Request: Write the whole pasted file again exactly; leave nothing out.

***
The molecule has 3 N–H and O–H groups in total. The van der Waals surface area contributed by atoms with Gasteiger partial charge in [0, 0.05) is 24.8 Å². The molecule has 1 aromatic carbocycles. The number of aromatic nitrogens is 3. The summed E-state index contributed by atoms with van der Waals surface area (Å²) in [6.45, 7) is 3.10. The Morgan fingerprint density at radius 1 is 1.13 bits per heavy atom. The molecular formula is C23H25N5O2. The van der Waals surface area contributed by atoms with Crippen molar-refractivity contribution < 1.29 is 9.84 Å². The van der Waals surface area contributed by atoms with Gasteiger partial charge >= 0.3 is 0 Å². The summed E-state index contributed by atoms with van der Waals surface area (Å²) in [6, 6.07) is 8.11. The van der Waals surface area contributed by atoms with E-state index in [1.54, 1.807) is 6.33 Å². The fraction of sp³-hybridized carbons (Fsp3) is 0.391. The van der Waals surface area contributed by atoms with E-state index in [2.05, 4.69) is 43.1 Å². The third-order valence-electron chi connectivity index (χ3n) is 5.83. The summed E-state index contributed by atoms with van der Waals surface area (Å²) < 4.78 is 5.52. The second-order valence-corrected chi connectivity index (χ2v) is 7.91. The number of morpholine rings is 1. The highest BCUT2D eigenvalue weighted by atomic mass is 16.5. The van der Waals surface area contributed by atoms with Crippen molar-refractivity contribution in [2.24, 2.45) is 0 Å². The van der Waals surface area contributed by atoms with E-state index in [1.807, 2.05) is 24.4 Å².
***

The molecule has 3 N–H and O–H groups in total. The van der Waals surface area contributed by atoms with Gasteiger partial charge in [0, 0.05) is 24.8 Å². The molecule has 1 aromatic carbocycles. The number of aromatic nitrogens is 3. The summed E-state index contributed by atoms with van der Waals surface area (Å²) in [6.45, 7) is 3.10. The Morgan fingerprint density at radius 1 is 1.13 bits per heavy atom. The molecular formula is C23H25N5O2. The van der Waals surface area contributed by atoms with Crippen molar-refractivity contribution < 1.29 is 9.84 Å². The van der Waals surface area contributed by atoms with Gasteiger partial charge >= 0.3 is 0 Å². The summed E-state index contributed by atoms with van der Waals surface area (Å²) in [6, 6.07) is 8.11. The van der Waals surface area contributed by atoms with E-state index in [1.54, 1.807) is 6.33 Å². The fraction of sp³-hybridized carbons (Fsp3) is 0.391. The van der Waals surface area contributed by atoms with E-state index in [2.05, 4.69) is 43.1 Å². The third-order valence-electron chi connectivity index (χ3n) is 5.83. The summed E-state index contributed by atoms with van der Waals surface area (Å²) < 4.78 is 5.52. The second-order valence-corrected chi connectivity index (χ2v) is 7.91. The number of morpholine rings is 1. The highest BCUT2D eigenvalue weighted by atomic mass is 16.5. The van der Waals surface area contributed by atoms with Crippen molar-refractivity contribution in [2.24, 2.45) is 0 Å². The van der Waals surface area contributed by atoms with E-state index in [1.807, 2.05) is 24.4 Å².